Sustained hypervigilance for one’s own body in women with weight and shape concerns: competition effects in early visual processing investigated by steady-state visual evoked potentials (SSVEP)

Mona M. Voges* (Corresponding Author), Claire-Marie Giabbiconi, Thomas Gruber, Søren K. Andersen, Andrea S. Hartmann, Silja Vocks

*Corresponding author for this work

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This study aimed to analyze the covert attentional time course in early body processing areas in women with high body concerns. Therefore, we assessed the effect of pictures of one’s own body and other bodies as distractions from a demanding dot detection task in 24 women with low and 20 women with high body concerns. Participants were instructed to attend to flickering dots eliciting steady-state visual evoked potentials (SSVEP) measured by EEG. Both groups showed a sustained SSVEP amplitude reduction, which was more pronounced for average-weight or thin bodies than for overweight bodies. For women with high body concerns, SSVEP amplitudes decreased more in the case of pictures of their own body. The results indicate covert vigilance and maintenance patterns for body stimuli, especially for bodies representing the thin ideal. Moreover, women with high body concerns attend more to information about their own body, which might maintain body dissatisfaction.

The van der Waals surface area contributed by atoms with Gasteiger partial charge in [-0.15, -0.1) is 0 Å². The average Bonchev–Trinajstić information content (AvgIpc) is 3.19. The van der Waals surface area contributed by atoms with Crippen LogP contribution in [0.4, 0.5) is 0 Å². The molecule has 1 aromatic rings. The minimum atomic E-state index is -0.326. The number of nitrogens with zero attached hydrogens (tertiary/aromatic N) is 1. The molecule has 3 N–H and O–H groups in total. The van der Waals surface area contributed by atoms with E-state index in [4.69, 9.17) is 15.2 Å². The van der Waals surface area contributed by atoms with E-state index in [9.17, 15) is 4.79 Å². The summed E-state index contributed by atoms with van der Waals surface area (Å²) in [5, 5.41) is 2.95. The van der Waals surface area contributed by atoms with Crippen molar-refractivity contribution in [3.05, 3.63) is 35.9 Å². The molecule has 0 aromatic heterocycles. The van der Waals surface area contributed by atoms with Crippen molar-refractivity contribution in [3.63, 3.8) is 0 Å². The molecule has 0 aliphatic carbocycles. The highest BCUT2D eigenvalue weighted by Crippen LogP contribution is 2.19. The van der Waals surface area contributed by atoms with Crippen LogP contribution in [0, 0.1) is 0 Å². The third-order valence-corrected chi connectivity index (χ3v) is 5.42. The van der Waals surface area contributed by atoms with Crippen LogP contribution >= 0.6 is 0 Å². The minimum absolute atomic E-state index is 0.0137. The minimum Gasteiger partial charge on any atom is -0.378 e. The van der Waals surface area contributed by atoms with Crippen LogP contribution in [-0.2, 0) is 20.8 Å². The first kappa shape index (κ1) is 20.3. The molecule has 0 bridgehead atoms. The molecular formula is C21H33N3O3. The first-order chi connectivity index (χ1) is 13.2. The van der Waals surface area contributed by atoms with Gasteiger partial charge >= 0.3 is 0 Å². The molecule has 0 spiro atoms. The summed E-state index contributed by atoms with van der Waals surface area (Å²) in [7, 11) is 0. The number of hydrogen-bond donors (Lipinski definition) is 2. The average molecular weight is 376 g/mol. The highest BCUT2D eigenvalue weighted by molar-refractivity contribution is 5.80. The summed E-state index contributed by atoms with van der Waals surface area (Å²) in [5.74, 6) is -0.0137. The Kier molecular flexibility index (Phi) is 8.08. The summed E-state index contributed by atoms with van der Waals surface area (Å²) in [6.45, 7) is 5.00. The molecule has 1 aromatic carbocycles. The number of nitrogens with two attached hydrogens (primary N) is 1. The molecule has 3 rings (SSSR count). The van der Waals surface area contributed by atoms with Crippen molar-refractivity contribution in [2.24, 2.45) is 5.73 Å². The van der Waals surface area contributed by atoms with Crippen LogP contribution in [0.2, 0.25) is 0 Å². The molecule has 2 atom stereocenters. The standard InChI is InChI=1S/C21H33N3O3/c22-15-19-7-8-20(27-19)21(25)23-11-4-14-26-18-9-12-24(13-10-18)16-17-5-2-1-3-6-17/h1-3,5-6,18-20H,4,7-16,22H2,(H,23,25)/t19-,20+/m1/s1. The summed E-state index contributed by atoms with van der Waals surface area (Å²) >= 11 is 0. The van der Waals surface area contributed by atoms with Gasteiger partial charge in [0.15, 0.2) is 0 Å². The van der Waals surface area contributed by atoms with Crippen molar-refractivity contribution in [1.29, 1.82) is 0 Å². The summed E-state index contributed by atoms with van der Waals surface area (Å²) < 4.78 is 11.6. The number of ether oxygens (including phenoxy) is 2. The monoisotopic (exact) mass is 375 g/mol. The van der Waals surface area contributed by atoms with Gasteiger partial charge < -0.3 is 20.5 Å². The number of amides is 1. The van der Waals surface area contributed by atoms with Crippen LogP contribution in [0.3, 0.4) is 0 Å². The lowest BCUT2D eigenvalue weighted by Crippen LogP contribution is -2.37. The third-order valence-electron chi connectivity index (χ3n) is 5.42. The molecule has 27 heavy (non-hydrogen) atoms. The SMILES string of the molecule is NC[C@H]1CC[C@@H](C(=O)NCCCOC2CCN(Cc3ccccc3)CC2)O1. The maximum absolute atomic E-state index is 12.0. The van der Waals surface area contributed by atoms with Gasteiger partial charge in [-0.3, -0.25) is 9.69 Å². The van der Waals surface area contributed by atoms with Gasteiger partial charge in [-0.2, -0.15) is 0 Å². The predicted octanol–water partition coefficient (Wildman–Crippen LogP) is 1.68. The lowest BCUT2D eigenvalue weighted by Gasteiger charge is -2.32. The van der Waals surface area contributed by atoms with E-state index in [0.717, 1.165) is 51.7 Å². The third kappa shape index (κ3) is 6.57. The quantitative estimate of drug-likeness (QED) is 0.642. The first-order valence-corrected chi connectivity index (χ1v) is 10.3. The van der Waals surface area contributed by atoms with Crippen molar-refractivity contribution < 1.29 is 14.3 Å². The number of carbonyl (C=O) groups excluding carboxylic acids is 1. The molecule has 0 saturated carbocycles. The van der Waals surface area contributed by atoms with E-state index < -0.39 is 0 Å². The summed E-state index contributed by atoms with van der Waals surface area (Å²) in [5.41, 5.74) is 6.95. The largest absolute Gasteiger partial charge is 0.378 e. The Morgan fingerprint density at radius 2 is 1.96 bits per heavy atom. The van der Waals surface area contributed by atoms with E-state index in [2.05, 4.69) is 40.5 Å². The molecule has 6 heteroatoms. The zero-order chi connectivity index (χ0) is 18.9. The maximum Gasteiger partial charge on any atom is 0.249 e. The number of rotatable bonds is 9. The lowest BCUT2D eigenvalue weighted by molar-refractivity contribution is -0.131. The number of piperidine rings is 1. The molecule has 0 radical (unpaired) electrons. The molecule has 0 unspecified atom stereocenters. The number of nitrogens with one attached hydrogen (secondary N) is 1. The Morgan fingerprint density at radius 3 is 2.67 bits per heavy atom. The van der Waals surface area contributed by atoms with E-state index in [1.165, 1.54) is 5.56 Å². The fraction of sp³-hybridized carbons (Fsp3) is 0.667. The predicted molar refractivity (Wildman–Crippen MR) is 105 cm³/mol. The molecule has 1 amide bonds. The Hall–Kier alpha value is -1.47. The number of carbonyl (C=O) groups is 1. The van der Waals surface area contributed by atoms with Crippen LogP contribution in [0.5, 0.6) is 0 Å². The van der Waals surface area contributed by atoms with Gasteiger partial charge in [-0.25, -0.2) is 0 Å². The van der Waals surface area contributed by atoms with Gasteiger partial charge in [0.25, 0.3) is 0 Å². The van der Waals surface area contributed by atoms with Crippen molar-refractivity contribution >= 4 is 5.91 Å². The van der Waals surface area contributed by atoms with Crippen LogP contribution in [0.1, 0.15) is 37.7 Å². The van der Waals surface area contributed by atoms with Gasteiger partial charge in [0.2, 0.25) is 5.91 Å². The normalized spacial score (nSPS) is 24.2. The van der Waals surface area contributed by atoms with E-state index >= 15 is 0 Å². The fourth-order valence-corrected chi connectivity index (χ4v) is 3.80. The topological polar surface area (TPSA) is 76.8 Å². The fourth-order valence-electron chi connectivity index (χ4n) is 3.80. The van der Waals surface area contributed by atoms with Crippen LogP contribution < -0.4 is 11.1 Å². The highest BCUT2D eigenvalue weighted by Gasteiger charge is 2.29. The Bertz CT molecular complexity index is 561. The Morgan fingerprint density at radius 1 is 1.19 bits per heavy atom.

Original languageEnglish
Pages (from-to)74-84
Number of pages11
JournalBiological Psychology
Early online date22 Feb 2019
Publication statusPublished - Apr 2019



  • steady-state visual evoked potential (SSVEP)
  • body concerns
  • attentional bias
  • body processing

ASJC Scopus subject areas

  • Neuroscience(all)
  • Neuropsychology and Physiological Psychology

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